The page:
e+i June 2013
“Our MBA students have wonderful confidence in their abilities, but they get a bit nervous when you ask them to follow someone around a supermarket,” says Jeanne Liedtka, the United Technologies Corporation Professor of Business Administration at the Darden School. In her popular MBA course Corporate Innovation and Design Experience, students might follow people around a store, tag along as they perform chores, or do whatever it takes to gain deep insight into their needs and desires. Such customer ethnography is a central component of design thinking, the creative problem-solving methodology that Liedtka introduces in the course. If students are uncomfortable with it, she understands: “Almost nothing in my background prepares me to teach design thinking. It’s all pretty new to me.”
In a webinar last fall hosted by Darden’s Batten Institute, Liedtka described the challenges of teaching design thinking to both MBA and Executive Education students and the lessons she’s learned. The process Liedtka teaches, which starts with deep exploration of the customer experience and culminates in the testing of business concepts with users, is a radical departure from what most students have imbibed in their previous professional and educational experiences. It focuses on possibilities instead of constraints. And it emphasizes action rather than analysis, treating business ideas as hypotheses to be tested not with existing data but with information gathered in early, low-cost forays into the marketplace. “It’s helpful to students that design thinking is a codified process with a defined set of tools,” she says. “The clarity of the process and the simplicity of the tools make it less scary to behave in new ways.”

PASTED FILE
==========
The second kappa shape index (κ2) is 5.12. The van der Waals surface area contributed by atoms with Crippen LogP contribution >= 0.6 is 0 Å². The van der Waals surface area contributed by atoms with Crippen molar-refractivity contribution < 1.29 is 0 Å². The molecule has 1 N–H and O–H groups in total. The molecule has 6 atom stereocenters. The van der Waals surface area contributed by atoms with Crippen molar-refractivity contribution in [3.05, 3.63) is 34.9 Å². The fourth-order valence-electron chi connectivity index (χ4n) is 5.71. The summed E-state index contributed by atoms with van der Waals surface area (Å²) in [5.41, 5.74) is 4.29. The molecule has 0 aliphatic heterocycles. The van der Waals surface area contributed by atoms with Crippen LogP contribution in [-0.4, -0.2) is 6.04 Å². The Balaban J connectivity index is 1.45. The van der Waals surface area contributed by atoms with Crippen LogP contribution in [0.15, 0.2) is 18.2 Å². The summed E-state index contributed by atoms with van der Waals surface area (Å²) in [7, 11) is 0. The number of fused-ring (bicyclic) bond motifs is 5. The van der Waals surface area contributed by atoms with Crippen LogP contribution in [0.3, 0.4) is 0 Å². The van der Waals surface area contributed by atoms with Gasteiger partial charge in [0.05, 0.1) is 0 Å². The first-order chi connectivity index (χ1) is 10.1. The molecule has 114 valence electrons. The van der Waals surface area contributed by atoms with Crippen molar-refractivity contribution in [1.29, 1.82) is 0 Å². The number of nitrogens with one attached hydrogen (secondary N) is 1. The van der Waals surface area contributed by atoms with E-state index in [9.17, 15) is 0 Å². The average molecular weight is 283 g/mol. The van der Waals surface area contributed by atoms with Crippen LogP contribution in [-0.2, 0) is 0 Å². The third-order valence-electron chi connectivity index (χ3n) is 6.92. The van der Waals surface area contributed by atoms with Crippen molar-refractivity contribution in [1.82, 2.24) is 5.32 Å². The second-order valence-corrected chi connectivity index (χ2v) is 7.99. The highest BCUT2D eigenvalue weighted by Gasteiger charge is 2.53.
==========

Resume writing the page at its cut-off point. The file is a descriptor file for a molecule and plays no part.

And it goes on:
Why do MBAs need to become fluent in this new language? “Design helps them escape their old mind-sets,” Liedtka explains. “It prepares them to find opportunities in environments of uncertainty.” It is an essential competency for managers in tough environments, who must look deep within their companies for growth. In The Catalysts, coauthored with Robert Rosen and Robert Wiltbank (Crown Business, 2009), Liedtka describes their research into the behaviors, attitudes, and practices of managers who achieved organic growth in large organizations. These managers, they found, all behaved in a way that set off a virtuous cycle: They embraced uncertainty and new experiences, understood customers as real people rather than as data points, preferred action to analysis, learned through experimentation, and ultimately succeeded in new situations.
Traditional approaches to business and to business education, Liedtka notes, often trap people in an opposite, vicious cycle, in which they fear uncertainty, avoid new experiences, choose analysis instead of action, do not tolerate experimentation, and succeed less often in new situations. “Students often arrive at Darden already stuck in this cycle,” Liedtka says. Engaging the design process, she finds, compels them to break free.